if (xmppRegistry == null || xmppProvisioningServer == null)
The response to this query will contain a set of features. The available components are reported as items. So, we need to check whether such items are supported by the server, and if they are, perform a service items discovery request to the server, as follows.
private static void XmppServiceDiscoveryResponse (
XmppClient Client, XmppServiceDiscoveryEventArgs e)
if (Array.IndexOf<string> (e.Features, XmppClient.NamespaceDiscoveryItems) >= 0)
Client.RequestServiceDiscoveryItems (Client.Domain, XmppServiceDiscoveryItemsResponse, null);
The response will contain a set of items. We loop through this and perform an individual service discovery request on each item, if it has a JID, to learn what features are supported by each one. This is done with the following code:
private static void XmppServiceDiscoveryItemsResponse (XmppClient Client, XmppServiceDiscoveryItemsEventArgs e)
foreach (XmppServiceDiscoveryItem Item in e.Items)
if (!string.IsNullOrEmpty (Item.Jid))
Client.RequestServiceDiscovery (Item.Jid, Item.Node, XmppServiceDiscoveryItemResponse, Item);
In each response, we check the Features array to confirm whether the urn:Xmpp:iot:discovery namespace is present. If it is, it means the corresponding Jid is an address to a Thing Registry:
private static void XmppServiceDiscoveryItemResponse (XmppClient Client, XmppServiceDiscoveryEventArgs e)
XmppServiceDiscoveryItem Item = (XMPPServiceDiscoveryItem)e.State;
if (Array.IndexOf<string> (e.Features, "urn:xmpp:iot:discovery") >= 0)
XmppSettings.ThingRegistry = Item.Jid;
In the same way, we can check for the presence of the urn:xmpp:iot:provisioning namespace. If it is, it means the corresponding JID is an address to a provisioning server:
if (Array.IndexOf<string> (e.Features,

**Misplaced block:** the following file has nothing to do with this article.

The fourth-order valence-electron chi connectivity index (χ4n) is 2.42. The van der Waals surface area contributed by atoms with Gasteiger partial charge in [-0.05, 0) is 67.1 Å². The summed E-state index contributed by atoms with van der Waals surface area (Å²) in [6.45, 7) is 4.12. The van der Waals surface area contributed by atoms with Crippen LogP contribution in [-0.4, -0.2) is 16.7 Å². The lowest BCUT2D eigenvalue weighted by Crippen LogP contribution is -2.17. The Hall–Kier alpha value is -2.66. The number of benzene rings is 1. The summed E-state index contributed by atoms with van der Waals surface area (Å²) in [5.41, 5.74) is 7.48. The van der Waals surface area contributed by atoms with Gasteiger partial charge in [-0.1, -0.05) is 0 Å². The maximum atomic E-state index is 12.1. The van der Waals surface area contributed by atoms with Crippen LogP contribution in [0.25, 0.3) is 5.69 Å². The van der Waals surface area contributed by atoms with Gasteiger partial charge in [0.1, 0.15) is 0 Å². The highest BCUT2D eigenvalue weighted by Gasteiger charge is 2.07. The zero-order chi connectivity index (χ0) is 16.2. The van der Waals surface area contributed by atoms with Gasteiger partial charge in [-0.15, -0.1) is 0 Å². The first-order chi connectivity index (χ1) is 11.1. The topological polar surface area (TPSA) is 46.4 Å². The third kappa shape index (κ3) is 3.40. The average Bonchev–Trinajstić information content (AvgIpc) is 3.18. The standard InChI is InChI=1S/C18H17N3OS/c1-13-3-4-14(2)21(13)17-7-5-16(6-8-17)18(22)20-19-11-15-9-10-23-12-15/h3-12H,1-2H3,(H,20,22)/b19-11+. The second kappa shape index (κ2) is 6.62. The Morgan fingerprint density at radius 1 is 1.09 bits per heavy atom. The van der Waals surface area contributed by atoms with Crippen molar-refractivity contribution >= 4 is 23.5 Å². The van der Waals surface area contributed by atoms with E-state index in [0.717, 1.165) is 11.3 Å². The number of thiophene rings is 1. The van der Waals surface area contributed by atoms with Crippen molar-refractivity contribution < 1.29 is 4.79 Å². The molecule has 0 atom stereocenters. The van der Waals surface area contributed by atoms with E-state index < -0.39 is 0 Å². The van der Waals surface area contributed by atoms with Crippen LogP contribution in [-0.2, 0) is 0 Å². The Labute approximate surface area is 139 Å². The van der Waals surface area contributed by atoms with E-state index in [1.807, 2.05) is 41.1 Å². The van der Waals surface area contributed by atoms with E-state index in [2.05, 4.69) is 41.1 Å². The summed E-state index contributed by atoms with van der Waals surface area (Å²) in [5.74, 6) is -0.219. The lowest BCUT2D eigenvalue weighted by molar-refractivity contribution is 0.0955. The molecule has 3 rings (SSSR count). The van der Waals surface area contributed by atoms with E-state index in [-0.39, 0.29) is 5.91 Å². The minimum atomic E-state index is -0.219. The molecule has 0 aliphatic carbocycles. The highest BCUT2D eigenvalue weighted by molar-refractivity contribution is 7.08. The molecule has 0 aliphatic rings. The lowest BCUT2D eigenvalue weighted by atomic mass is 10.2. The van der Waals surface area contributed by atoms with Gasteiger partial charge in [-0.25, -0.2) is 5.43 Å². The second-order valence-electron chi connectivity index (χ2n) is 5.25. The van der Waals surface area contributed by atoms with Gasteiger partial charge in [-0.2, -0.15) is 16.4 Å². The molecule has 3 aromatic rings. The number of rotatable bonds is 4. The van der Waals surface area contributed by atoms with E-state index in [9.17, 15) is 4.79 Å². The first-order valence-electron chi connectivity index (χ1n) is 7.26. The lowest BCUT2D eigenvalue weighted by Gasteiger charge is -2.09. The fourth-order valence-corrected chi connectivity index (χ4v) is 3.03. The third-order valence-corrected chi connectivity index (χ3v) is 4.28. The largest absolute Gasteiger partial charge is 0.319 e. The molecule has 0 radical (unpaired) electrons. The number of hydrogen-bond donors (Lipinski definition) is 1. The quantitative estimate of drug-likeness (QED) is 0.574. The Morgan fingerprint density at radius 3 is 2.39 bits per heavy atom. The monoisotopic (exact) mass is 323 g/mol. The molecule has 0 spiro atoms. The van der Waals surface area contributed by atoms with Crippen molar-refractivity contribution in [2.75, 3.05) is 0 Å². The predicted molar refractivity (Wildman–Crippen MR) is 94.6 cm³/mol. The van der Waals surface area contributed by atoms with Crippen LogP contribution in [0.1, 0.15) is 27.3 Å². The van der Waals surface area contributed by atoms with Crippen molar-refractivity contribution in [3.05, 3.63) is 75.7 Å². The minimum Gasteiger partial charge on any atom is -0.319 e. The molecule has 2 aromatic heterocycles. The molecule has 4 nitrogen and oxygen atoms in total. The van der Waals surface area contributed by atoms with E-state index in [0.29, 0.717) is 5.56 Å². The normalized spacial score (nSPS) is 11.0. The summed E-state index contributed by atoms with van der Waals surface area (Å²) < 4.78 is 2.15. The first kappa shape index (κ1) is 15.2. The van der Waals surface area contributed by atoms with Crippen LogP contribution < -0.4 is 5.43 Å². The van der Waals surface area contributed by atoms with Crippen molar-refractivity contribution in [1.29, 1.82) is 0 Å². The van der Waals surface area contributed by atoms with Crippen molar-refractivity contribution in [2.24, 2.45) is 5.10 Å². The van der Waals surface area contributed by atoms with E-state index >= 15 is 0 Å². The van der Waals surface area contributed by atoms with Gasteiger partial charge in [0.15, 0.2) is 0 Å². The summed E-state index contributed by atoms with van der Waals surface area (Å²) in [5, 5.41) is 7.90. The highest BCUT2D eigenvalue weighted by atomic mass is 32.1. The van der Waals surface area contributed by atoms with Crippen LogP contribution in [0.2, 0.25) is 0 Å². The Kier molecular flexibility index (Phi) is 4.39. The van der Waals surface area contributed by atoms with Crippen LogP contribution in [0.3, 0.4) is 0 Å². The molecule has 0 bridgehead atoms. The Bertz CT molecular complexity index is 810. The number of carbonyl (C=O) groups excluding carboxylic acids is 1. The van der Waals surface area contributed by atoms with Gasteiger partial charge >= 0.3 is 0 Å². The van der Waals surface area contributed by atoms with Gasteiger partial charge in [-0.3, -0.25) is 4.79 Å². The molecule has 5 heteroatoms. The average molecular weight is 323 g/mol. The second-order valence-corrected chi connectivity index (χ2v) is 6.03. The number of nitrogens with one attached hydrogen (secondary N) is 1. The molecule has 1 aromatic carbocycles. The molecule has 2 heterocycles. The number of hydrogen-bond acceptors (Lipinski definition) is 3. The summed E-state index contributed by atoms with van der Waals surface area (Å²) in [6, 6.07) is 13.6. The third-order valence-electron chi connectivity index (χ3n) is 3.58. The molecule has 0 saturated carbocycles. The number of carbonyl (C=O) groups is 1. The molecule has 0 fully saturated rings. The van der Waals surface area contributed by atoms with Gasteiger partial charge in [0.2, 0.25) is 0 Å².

"urn:xmpp:iot:provisioning") >= 0)
xmppSettings.ProvisioningServer = Item.Jid;
Providing registry information
We can now update our information accordingly. If we have found a Thing Registry, we make sure to display a QR code for the owner. If not available, we request for one. Finally, we register the device in the registry as follows:
if (!string.IsNullOrEmpty (xmppSettings.ThingRegistry))
if (xmppSettings.QRCode == null)
else if (string.IsNullOrEmpty (xmppSettings.Owner))
We need to provide similar logic at the end of our OnConnected event handler if a Thing Registry and provisioning server address are already configured and a service discovery request is not issued.
Now both the owner and the registry have sufficient information to claim the device.
QR code is discussed in more detail in Appendix Q, QR-Code.
Maintaining a connection
For a device to be able to receive requests, it needs to ensure its connection is open. In a network, a lot can happen. Servers and network could go down, services might need to be updated, and power could fail. All these things lead to the connection being dropped. For this reason, it is important to manage these events and try to reconnect. The first thing we can do is try to reconnect when a working connection is dropped. We can do this in a response to an OnClosed event if no permanent error is detected.